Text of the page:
LTS Secure Warning: New SpectreRSB Vulnerability Evades Patches
SpectreRSB utilize a process found in all advance CPU called “speculative execution”, that has the primary function of improving performance by computing operations in advance and later discarding unneeded data.
SpectreRSB recovers data from the speculative execution process by attacking a various CPU component involved in this “speculation” process, namely the Return Stack Buffer (RSB).
In the grand architecture of a CPU, the RSB is a component that is involved in the speculative execution routine and works by predicting the return address of an operation the CPU is trying to compute in advance, part of its “speculation.”
UCR researchers said they could pollute the RSB code to control the return address and poison a CPU’s speculative execution routine, because the RSB is shared among hardware threads that execute on the same virtual processor, this pollution enables inter-process, and even inter-VM, pollution of the RSB.
Importantly, none of the known defenses including Retpoline and Intel’s microcode patches stop all SpectreRSB attacks,” UCR researchers say.
This means that a threat actor who wants to recover data from a victim’s PC that received Spectre patches can update his original Spectre code to target the RSB to bypass any defensive measures applied by the device owner. But researchers also point out that Intel has a patch that stops this attack on some CPUs, but which it has not rolled out to all of its processors.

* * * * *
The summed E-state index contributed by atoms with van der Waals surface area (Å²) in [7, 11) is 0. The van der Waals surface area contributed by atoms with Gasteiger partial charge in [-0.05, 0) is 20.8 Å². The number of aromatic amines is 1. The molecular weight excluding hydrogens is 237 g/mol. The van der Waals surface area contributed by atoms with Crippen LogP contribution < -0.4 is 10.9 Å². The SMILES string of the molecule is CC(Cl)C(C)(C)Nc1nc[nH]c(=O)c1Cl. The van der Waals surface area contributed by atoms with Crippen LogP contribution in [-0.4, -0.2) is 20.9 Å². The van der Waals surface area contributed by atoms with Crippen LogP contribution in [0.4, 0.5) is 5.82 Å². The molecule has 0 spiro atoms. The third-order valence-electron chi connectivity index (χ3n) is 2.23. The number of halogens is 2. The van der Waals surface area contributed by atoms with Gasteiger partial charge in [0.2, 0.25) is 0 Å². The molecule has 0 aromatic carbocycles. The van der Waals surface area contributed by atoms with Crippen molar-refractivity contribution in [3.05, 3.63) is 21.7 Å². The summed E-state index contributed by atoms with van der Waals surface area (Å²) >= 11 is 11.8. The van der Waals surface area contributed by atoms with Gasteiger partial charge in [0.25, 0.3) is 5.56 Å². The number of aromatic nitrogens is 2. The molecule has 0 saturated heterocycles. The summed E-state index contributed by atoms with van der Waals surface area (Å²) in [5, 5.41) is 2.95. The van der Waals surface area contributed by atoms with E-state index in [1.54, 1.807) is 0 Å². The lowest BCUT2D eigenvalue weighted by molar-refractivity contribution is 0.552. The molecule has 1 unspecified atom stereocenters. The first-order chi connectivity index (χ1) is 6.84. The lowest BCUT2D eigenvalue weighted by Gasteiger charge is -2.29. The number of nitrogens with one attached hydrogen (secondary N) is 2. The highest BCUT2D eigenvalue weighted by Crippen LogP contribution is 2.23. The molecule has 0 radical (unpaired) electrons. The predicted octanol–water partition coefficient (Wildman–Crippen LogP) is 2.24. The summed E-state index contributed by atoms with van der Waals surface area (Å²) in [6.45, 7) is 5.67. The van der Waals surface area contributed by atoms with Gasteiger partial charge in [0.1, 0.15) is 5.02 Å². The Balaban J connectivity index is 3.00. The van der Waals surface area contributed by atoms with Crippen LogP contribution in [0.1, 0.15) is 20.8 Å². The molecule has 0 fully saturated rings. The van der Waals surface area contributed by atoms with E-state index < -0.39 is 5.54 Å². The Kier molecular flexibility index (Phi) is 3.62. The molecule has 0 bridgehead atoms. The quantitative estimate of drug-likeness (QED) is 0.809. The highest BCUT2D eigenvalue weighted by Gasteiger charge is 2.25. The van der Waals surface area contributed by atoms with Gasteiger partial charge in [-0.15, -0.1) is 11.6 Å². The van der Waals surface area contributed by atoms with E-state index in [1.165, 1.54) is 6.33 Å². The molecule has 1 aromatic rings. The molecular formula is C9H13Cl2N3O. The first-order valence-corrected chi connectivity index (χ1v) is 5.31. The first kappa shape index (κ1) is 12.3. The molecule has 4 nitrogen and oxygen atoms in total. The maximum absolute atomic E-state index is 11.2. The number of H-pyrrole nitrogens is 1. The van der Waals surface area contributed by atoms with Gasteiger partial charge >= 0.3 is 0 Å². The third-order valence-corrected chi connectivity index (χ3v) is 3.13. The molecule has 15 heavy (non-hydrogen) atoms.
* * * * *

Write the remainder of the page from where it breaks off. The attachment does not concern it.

In particular, on Core-i7 Skylake and newer processors (but n`ot on Intel’s Xeon processor line), a patch called RSB refilling is used to address a vulnerability when the RSB underfills,” researchers say describing a fix for an unrelated bug.
This defense interferes with SpectreRSB’s ability to launch attacks that switch into the kernel. We recommend that this patch should be used on all machines to protect against SpectreRSB.”
After Bleeping Computer reached out to Intel earlier today, the company provided a statement suggesting the opposite to what researchers have said —that SpectreRSB attacks could be prevented with existing mitigations.
Intel has already a patch that stops this attack on some CPUs, but wasn’t rolled out to all of its processors. This defense interferes with SpectreRSB’s ability to launch attacks that switch into the kernel. We recommend that this patch should be used on all machines to protect against SpectreRSB.
To know more about SpectreRSB, click on the link.